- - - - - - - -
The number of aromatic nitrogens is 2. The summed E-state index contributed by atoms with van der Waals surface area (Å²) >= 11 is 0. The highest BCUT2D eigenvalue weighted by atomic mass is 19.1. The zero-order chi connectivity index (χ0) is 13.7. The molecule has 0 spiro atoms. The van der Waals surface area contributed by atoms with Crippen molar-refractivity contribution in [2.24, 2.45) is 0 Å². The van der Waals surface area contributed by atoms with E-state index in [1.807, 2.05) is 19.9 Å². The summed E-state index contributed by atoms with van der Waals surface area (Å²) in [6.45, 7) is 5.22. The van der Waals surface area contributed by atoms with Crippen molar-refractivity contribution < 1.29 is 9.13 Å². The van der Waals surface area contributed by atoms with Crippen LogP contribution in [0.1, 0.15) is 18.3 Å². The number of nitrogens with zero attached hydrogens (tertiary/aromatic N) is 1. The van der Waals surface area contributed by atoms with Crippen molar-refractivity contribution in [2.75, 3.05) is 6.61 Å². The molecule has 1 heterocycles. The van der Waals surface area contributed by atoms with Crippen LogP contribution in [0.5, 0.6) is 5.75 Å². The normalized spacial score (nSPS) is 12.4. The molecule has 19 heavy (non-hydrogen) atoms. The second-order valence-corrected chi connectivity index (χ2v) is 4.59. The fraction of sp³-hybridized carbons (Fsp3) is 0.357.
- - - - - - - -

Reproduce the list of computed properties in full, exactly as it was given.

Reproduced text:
The number of aromatic nitrogens is 2. The summed E-state index contributed by atoms with van der Waals surface area (Å²) >= 11 is 0. The highest BCUT2D eigenvalue weighted by atomic mass is 19.1. The zero-order chi connectivity index (χ0) is 13.7. The molecule has 0 spiro atoms. The van der Waals surface area contributed by atoms with Crippen molar-refractivity contribution in [2.24, 2.45) is 0 Å². The van der Waals surface area contributed by atoms with E-state index in [1.807, 2.05) is 19.9 Å². The summed E-state index contributed by atoms with van der Waals surface area (Å²) in [6.45, 7) is 5.22. The van der Waals surface area contributed by atoms with Crippen molar-refractivity contribution < 1.29 is 9.13 Å². The van der Waals surface area contributed by atoms with Crippen LogP contribution in [0.1, 0.15) is 18.3 Å². The number of nitrogens with zero attached hydrogens (tertiary/aromatic N) is 1. The van der Waals surface area contributed by atoms with Crippen molar-refractivity contribution in [2.75, 3.05) is 6.61 Å². The molecule has 1 heterocycles. The van der Waals surface area contributed by atoms with Crippen LogP contribution in [0.5, 0.6) is 5.75 Å². The normalized spacial score (nSPS) is 12.4. The molecule has 19 heavy (non-hydrogen) atoms. The second-order valence-corrected chi connectivity index (χ2v) is 4.59. The fraction of sp³-hybridized carbons (Fsp3) is 0.357.